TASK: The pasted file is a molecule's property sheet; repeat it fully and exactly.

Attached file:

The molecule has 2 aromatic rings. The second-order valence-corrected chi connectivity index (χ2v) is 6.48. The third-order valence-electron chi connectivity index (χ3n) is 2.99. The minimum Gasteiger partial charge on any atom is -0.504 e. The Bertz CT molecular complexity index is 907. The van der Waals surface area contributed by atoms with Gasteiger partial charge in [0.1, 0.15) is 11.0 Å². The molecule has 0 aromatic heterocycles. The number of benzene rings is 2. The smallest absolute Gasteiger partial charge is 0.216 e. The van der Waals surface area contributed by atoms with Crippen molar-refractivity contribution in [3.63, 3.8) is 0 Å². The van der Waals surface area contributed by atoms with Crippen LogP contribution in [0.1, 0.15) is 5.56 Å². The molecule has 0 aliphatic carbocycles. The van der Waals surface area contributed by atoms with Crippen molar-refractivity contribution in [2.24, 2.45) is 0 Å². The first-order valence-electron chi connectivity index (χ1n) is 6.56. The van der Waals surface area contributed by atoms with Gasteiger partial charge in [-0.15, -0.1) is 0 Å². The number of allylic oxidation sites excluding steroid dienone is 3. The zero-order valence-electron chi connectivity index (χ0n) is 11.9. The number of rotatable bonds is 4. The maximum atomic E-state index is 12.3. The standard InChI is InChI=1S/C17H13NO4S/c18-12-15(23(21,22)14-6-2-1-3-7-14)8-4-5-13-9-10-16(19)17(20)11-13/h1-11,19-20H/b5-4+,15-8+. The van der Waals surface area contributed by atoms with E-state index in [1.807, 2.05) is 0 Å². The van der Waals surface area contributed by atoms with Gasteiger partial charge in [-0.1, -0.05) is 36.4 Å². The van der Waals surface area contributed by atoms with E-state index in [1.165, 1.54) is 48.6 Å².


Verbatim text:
The molecule has 2 aromatic rings. The second-order valence-corrected chi connectivity index (χ2v) is 6.48. The third-order valence-electron chi connectivity index (χ3n) is 2.99. The minimum Gasteiger partial charge on any atom is -0.504 e. The Bertz CT molecular complexity index is 907. The van der Waals surface area contributed by atoms with Gasteiger partial charge in [0.1, 0.15) is 11.0 Å². The molecule has 0 aromatic heterocycles. The number of benzene rings is 2. The smallest absolute Gasteiger partial charge is 0.216 e. The van der Waals surface area contributed by atoms with Crippen molar-refractivity contribution in [3.63, 3.8) is 0 Å². The van der Waals surface area contributed by atoms with Crippen LogP contribution in [0.1, 0.15) is 5.56 Å². The molecule has 0 aliphatic carbocycles. The van der Waals surface area contributed by atoms with Crippen molar-refractivity contribution in [2.24, 2.45) is 0 Å². The first-order valence-electron chi connectivity index (χ1n) is 6.56. The van der Waals surface area contributed by atoms with Gasteiger partial charge in [-0.15, -0.1) is 0 Å². The number of allylic oxidation sites excluding steroid dienone is 3. The zero-order valence-electron chi connectivity index (χ0n) is 11.9. The number of rotatable bonds is 4. The maximum atomic E-state index is 12.3. The standard InChI is InChI=1S/C17H13NO4S/c18-12-15(23(21,22)14-6-2-1-3-7-14)8-4-5-13-9-10-16(19)17(20)11-13/h1-11,19-20H/b5-4+,15-8+. The van der Waals surface area contributed by atoms with E-state index in [1.807, 2.05) is 0 Å². The van der Waals surface area contributed by atoms with Gasteiger partial charge in [-0.1, -0.05) is 36.4 Å². The van der Waals surface area contributed by atoms with E-state index in [1.165, 1.54) is 48.6 Å².